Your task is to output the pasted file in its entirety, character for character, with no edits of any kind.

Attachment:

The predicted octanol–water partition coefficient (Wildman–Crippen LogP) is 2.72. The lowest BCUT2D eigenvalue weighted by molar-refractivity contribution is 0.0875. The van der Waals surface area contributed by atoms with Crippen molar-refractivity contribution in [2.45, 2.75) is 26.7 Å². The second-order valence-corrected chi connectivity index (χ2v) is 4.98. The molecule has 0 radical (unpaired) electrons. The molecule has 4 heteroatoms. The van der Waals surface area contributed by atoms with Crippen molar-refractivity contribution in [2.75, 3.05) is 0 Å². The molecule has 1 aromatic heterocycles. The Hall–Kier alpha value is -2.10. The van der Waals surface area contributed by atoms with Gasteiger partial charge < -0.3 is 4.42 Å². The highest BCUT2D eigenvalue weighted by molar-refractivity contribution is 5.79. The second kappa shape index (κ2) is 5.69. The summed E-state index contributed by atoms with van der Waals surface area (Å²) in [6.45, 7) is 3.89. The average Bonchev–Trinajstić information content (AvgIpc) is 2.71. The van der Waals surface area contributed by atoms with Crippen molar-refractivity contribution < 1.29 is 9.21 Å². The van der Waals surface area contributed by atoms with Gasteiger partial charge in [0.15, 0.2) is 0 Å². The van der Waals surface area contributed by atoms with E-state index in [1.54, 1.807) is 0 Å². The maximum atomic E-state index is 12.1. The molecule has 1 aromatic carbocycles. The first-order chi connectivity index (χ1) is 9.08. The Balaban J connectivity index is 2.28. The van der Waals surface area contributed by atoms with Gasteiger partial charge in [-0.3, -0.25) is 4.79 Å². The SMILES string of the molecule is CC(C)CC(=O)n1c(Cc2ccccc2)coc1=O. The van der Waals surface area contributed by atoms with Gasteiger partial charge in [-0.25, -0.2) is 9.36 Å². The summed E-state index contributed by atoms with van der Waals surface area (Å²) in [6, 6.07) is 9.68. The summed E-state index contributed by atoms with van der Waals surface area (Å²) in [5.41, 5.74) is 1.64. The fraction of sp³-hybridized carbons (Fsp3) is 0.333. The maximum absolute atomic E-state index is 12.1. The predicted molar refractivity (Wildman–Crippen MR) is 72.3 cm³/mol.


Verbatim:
The predicted octanol–water partition coefficient (Wildman–Crippen LogP) is 2.72. The lowest BCUT2D eigenvalue weighted by molar-refractivity contribution is 0.0875. The van der Waals surface area contributed by atoms with Crippen molar-refractivity contribution in [2.45, 2.75) is 26.7 Å². The second-order valence-corrected chi connectivity index (χ2v) is 4.98. The molecule has 0 radical (unpaired) electrons. The molecule has 4 heteroatoms. The van der Waals surface area contributed by atoms with Crippen molar-refractivity contribution in [2.75, 3.05) is 0 Å². The molecule has 1 aromatic heterocycles. The Hall–Kier alpha value is -2.10. The van der Waals surface area contributed by atoms with Gasteiger partial charge < -0.3 is 4.42 Å². The highest BCUT2D eigenvalue weighted by molar-refractivity contribution is 5.79. The second kappa shape index (κ2) is 5.69. The summed E-state index contributed by atoms with van der Waals surface area (Å²) in [6.45, 7) is 3.89. The average Bonchev–Trinajstić information content (AvgIpc) is 2.71. The van der Waals surface area contributed by atoms with Crippen molar-refractivity contribution < 1.29 is 9.21 Å². The van der Waals surface area contributed by atoms with Gasteiger partial charge in [0.15, 0.2) is 0 Å². The van der Waals surface area contributed by atoms with E-state index in [1.54, 1.807) is 0 Å². The maximum atomic E-state index is 12.1. The molecule has 1 aromatic carbocycles. The first-order chi connectivity index (χ1) is 9.08. The Balaban J connectivity index is 2.28. The van der Waals surface area contributed by atoms with Gasteiger partial charge in [-0.3, -0.25) is 4.79 Å². The SMILES string of the molecule is CC(C)CC(=O)n1c(Cc2ccccc2)coc1=O. The van der Waals surface area contributed by atoms with Gasteiger partial charge in [-0.25, -0.2) is 9.36 Å². The summed E-state index contributed by atoms with van der Waals surface area (Å²) in [6, 6.07) is 9.68. The summed E-state index contributed by atoms with van der Waals surface area (Å²) in [5.41, 5.74) is 1.64. The fraction of sp³-hybridized carbons (Fsp3) is 0.333. The maximum absolute atomic E-state index is 12.1. The predicted molar refractivity (Wildman–Crippen MR) is 72.3 cm³/mol.